Pope Francis raises the Eucharist as he celebrates Mass marking the feast of Corpus Christi outside the Basilica of St. John Lateran in Rome May 26. (CNS photo/Paul Haring)
If the last two years of Synods and the resulting Apostolic Exhortation have taught us anything, it is that the question of allowing civilly divorced and remarried Catholics to receive communion is not one which is going to leave us any time soon. It seems that despite the clear teaching of previous papacies, there are many within the Church who feel ill-at-ease with the status quo. Indeed, while Pope Francis’ call for the Church to be a place of mercy is not at all a novelty (which a simple reading of both Popes john Paul II and Benedict XVI will show), his mission to those on the margins and willingness to discuss what many might already consider to be a closed book is a common feature of his hands-on approach.
Framed within the context of mercy, discussions around the nature of the sacrament of Holy Communion and the mode of its reception have become commonplace in Catholic parochial houses, parish halls and online on blogs and in comment boxes. The myriad of commentaries that surrounded the release of Pope Francis’ Apostolic Exhortation Amoris Laetitia focussed primarily on a footnote which was either a source of sorrow, fear, or mystification on one hand, or a source of jubilant rejoicing at the notion of ‘change’ or ‘progress’ on the other. These competing responses seem to represent a kind of dualism which has arisen in the Catholic mind between doctrine on the one hand, and mercy on the other.
But does this dualism actually exist? Is it possible to be at once merciful and to adhere to doctrine?
It is here that we must consider the nature of mercy, beyond popular notions of rule-bending or breaking, or any kind of notion of what Bonhoeffer called ‘cheap grace’, and, in a very real sense, the merciful person must consider what is actually good for people in certain situations in light of every person’s eternal destiny.
Here the now familiar image of the Church as field hospital used by Pope Francis might be of use:
I see the church as a field hospital after battle. It is useless to ask a seriously injured person if he has high cholesterol and about the level of his blood sugars! You have to heal his wounds. Then we can talk about everything else. Heal the wounds, heal the wounds.... And you have to start from the ground up.
This imagery is as startling as it is profound and it goes without saying that even the most obtuse amongst us will realise that we are living in a time of tremendous spiritual suffering. The plague of pornography, of widespread acceptance of contraception, divorce, unnatural unions, euthanasia and the like has taken its toll on ourselves and our loved ones, be they friends, neighbours, or those in our own families.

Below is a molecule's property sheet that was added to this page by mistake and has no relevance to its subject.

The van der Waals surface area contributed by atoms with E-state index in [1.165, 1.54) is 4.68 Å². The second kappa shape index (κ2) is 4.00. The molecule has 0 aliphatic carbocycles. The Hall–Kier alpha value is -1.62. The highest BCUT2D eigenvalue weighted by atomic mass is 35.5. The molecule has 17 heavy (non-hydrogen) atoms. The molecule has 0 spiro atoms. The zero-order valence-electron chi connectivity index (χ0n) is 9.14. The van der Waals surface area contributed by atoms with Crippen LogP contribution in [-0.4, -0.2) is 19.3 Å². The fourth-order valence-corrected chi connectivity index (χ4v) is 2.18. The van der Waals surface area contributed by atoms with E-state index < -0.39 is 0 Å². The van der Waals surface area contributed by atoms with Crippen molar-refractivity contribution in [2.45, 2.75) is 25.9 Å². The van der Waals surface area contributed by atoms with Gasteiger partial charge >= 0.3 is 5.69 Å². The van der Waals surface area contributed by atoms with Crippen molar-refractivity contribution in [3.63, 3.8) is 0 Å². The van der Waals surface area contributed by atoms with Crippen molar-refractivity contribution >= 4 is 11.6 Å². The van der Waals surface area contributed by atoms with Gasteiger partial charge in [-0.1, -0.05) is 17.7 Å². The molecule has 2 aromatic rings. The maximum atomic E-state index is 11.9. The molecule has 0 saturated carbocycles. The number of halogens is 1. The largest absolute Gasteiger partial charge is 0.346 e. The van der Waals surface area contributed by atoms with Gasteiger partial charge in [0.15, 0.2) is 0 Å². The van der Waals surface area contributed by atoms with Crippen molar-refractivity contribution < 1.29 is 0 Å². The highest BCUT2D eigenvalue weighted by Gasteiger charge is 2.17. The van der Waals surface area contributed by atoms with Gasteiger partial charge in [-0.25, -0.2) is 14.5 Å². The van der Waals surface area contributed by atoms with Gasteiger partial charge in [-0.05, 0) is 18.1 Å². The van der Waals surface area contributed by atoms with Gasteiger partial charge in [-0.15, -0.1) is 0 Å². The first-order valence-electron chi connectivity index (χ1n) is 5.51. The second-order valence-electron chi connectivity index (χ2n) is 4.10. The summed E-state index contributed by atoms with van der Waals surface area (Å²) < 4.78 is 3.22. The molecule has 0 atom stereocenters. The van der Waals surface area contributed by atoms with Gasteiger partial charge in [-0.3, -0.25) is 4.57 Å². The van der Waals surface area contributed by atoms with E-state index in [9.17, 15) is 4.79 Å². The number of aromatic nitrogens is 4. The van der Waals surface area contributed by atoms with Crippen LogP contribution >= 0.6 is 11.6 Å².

In such a situation of severe suffering, those providing ‘first aid’ on a battle front need to take swift and decisive action but it should be carefully administered.
Perhaps it betrays my own lack of experience, but the imagery of the field hospital reminds me of a particular episode of the television series M*A*S*H*. In a particular episode (specifically, Season 6 Episode Y114 - Patient 4077) the doctors of the battlefront hospital have occasion to treat wounded British soldiers. These wounded men are evacuated to the hospital with severe belly wounds, and on the way their comrades, in order to provide them some semblance of comfort, give them tea to drink, a primitive kind of ‘first aid’ of a distinctly English nature for their wounded.
What is most unfortunate in this instance is that, while the tea was given as a sign of care and compassion for the wounded, it in fact does more harm than good. The doctors in the show are left befuddled at the English insistence that their provision of tea to those suffering significant belly wounds was a good thing, and the doctors are left dealing with more severe threats through infection and the like.
There is basic biblical principle here too. Paul gave ‘milk’ over solid food to those in his care in the Church in Corinth as they were not yet ready for solid food (cf. 1 Cor3:2). Quite simply, eating food if we are not properly disposed can do us more harm than good, and we can see that the same could be said of the Eucharist.
If someone who is starving asks or even begs for food, and it is known that because of their physical condition that to do so would be harmful, or worse still fatal for them, there must be a firm resolve not to give in to their request no matter how much they might plead. It is a mark of true mercy - of true love - to patiently absorb their protests, and only offer that which is safe for them in their state, even though that sustenance may at the time seem very meagre, bitter, and uninviting.
There are many amongst us who are, for whatever reason, unable to receive the Holy Eucharist and in this one must trust that Holy Mother Church, which exists for the salvation of souls, takes this vocation seriously. This particular teaching of the Church concerning those Catholics who are civilly divorced and remarried is not cold and unmerciful, nor does it leave these people to ‘starve sacramentally’. A truly pastoral approach is personalised and administered in the light of eternity. The Church, in her wisdom invites and encourages all to avail themselves of sacramental nourishment available through the practice of spiritual communion and Eucharistic Adoration, and she walks alongside those suffering outside full communion.